|Norvig I 621
Contradictions/AI research/Norvig/Russell: If human informants insist on contradictory preference judgments, there is nothing that automated agents can do to be consistent with them. Fortunately, preference judgments made by humans are often open to revision in the light of further consideration. Paradoxes like the Allais paradox are greatly reduced (but not eliminated) if the choices are explained better.
In work at the Harvard Business School on assessing the utility of money, Keeney and Raiffa (1976, p. 210)(1) found the following: “Subjects tend to be too risk-averse in the small and therefore . . . the fitted utility functions exhibit unacceptably large risk premiums for lotteries with a large spread. . . . Most of the subjects, however, can reconcile their inconsistencies and feel that they have learned an important lesson about how they want to behave. As a consequence, some subjects cancel their automobile collision insurance and take out more term insurance on their lives.” >Framing effect/Norvig, >Anchoring effect/Norvig, >Decisions/AI research, >Preferences/Norvig, >Rationality/AI research.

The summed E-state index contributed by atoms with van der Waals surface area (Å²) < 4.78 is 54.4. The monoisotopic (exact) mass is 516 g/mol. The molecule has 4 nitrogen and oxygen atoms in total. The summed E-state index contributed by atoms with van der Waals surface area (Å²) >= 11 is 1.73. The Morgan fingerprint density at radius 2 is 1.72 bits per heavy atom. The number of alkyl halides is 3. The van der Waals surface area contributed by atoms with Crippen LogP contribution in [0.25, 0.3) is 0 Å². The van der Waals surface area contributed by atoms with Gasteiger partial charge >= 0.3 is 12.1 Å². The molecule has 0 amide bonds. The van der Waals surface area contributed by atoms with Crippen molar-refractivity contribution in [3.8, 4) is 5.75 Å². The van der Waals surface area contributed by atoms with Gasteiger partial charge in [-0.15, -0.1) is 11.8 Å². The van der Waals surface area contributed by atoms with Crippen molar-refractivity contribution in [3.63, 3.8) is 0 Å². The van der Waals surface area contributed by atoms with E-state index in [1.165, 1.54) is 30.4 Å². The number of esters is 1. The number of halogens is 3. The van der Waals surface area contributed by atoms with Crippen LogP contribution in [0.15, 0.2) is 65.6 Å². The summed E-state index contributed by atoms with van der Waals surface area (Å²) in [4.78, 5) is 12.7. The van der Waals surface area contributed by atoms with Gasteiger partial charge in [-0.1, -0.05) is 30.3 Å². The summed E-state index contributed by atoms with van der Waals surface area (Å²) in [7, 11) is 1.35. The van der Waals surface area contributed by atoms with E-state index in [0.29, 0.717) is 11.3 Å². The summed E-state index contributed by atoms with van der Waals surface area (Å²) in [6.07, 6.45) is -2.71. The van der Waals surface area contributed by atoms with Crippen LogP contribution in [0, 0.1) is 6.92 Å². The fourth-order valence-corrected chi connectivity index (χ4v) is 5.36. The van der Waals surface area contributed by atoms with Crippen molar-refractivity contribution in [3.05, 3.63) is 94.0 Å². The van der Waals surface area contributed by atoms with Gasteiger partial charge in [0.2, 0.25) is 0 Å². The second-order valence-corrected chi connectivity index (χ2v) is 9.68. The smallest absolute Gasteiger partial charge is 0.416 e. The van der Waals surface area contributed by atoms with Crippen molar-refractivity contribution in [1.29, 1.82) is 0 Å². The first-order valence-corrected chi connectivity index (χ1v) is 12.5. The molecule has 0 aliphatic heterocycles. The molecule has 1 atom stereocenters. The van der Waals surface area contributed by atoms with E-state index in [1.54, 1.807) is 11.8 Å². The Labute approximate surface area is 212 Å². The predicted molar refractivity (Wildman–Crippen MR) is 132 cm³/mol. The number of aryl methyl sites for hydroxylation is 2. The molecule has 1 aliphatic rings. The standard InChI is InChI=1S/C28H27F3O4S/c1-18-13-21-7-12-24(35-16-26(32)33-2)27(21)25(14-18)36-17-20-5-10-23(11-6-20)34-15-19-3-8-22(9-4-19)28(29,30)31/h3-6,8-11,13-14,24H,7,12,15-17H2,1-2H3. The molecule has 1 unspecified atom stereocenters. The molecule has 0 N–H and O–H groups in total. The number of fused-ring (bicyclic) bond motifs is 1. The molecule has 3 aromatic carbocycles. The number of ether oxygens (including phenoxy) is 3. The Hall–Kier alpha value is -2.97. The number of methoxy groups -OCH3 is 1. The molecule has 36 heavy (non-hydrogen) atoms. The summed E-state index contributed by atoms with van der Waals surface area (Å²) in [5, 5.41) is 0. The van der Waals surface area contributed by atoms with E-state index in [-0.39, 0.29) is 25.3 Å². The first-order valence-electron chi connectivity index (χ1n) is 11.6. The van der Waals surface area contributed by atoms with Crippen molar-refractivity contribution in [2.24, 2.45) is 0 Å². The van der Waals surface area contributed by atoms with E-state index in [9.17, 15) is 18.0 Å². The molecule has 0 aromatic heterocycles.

1. Keeney, R. L. and Raiffa, H. (1976). Decisions with Multiple Objectives: Preferences and Value Tradeoffs. Wiley._____________Explanation of symbols: Roman numerals indicate the source, arabic numerals indicate the page number. The corresponding books are indicated on the right hand side. ((s)…): Comment by the sender of the contribution. The note [Author1]Vs[Author2] or [Author]Vs[term] is an addition from the Dictionary of Arguments. If a German edition is specified, the page numbers refer to this edition.
Stuart J. Russell
Artificial Intelligence: A Modern Approach Upper Saddle River, NJ 2010